Why so many? Well our numbers were larger than normal we were joined by 25 fresh recruits from the Richmond International University. We were also lucky enough to have our ZipCar team again from last year, no floating pennywort for them to tackle this time though.


After the safety talk, 85 of us got to work. We had a large wading team which headed right to the end of the park as with so many people we were sure we could cover the distance.


Once again, large amounts of rubbish started coming out but with plenty of hands on the bank we made light work of it.


One logistical challenge was a large piece of metal which would not fit in a wheelbarrow. So a chain of 8 people took turns carrying it over the bridge to the rubbish pile, with all the other wheelbarrows of junk too.


As we worked up the river, there was no shortage of rubbish. We found Iggle Piggle, lawnmowers, coffee tables and tyres.


Given we had only been at the site in March, there was a lot of rubbish to find! By lunch time we were exhausted so it was time to stop for cake and tea. A big thank you to Rebecca Watts (Programme Manager for the Living Wandle Landscape Partnership) for nipping to buy emergency cake rations – I had not catered for the feeding of the 5000…

After lunch, we had to change our plan of heading further upstream due to the discovery of an aggressive wasp nest. So instead we headed back and gave the river a second sweep to double check we got everything. Which being the Wandle, of course we hadn’t!


And sure enough, there was more to find. After covering the stretch twice we called it a day and started to pack up the van.


So what did we find? 1 shoe, 1 oar, 1 dinghy, 1 BB gun, 1 mini skateboard, 1 full size skateboard, 1 strimmer, 1 lawnmower, 1 motorbike chassis, 1 bike, 3 traffic cones,  3 disposable BBQs, 5 tyres, 7 items of clothing, loads of planks of wood, a pair of Rayburn sunglasses (and lots of the usual unidentifiable mixed rubbish!)

Huge thanks to the Living Wandle Landscape Partnership for funding the event as part of the River Guardians projects, everyone who helped unpack and pack up the van during the event, Rosie for supervising the Event Tent, Wally for helping supervise the cleanup, and the Waste Team at Merton Council for organising collection of all the rubbish the next day.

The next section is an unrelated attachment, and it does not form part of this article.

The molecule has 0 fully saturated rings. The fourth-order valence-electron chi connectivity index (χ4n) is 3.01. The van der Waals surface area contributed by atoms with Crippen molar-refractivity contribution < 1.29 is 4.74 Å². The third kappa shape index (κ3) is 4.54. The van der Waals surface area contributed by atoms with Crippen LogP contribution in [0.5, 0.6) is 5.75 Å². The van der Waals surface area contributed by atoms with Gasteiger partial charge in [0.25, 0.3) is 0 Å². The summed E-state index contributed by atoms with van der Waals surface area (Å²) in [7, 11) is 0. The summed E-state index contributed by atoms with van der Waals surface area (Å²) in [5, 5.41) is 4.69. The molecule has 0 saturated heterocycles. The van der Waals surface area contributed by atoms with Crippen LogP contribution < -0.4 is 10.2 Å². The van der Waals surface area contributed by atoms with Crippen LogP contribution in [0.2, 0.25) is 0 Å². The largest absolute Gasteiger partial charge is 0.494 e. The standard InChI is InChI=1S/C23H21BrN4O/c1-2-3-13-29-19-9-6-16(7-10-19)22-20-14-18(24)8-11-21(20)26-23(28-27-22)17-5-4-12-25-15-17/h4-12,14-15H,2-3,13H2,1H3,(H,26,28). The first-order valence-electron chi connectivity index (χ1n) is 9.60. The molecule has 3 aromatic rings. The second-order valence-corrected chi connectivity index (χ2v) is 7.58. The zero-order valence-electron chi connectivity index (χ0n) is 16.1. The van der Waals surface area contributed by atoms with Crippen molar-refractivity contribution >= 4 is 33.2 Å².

Thank you to all our volunteers for coming: Aaron, Abi, Alex B, Alex S, Andrew, Andy, Anya, Ben C, Ben C, Ben W, Berengere, Carol , Caroline, Charles, Chloe Chris E, Christine, Claire, Conor, Dave J, David C, David H, Derek, Diana, Dimal, Emma, Fumbi, Gearoid, ,Gemma, Guy, Ida, Jackie, Jay, Joanna, John, Kaia, Kaitlynn, Kamillah, Katelyn, Kaylee, Kevin, Kristina, Kyra, Leah, Louise, Madison, Mark, Mel, Merel, Michelle, Mike, Miriah, Nick, Nicki, Nina, Patrick, Peggy, Per, Reagor, Renah, Rob, Rory, Rosie, Sabina, Sally, Samantha, Samira, Shannon, Shela, Shelby, Si, Sophie, Steve B, Steve M, Stewart, Theo, Tom C, Tom K, Tony, Tyler, Wally and Wayne. Phew!

So what did I learn from this month’s cleanup?  That you never know how many people will fancy joining a Wandle cleanup on the day. So prepare for 80….


Parrot’s Feather in Beddington Park

The River Wandle has its problems when it comes to invasive non-native species. Floating pennywort is well established, Himalayan balsam can be found up and down the river, and Japanese knotweed and giant hogweed are well spread too. Therefore when it comes to the control of these, progress can be slow.

But it is a different story for Parrot’s Feather!

Parrots Feather

Parrot’s Feather is an aquatic invasive plant native to central and south America.

Parrot’s Feather loves to grow in still or slow moving water bodies, and because of this it became a popular plant for gardens and aquariums. However, like so many of these introduced species, Parrot’s Feather escaped and has become established in the wild.

The plant can quickly grow to cover small waterbodies, displacing native species and blocking out sunlight to the water below. In slow moving waters, it can cause flooding by blocking up watercourses and drainage channels.


Luckily on the Wandle we only had one record of Parrot’s Feather, and that was in Manor Pond at Beddington Park. To ensure there was no further spread, we worked with Sutton Council to organise a volunteer day to remove the plant, every last stem!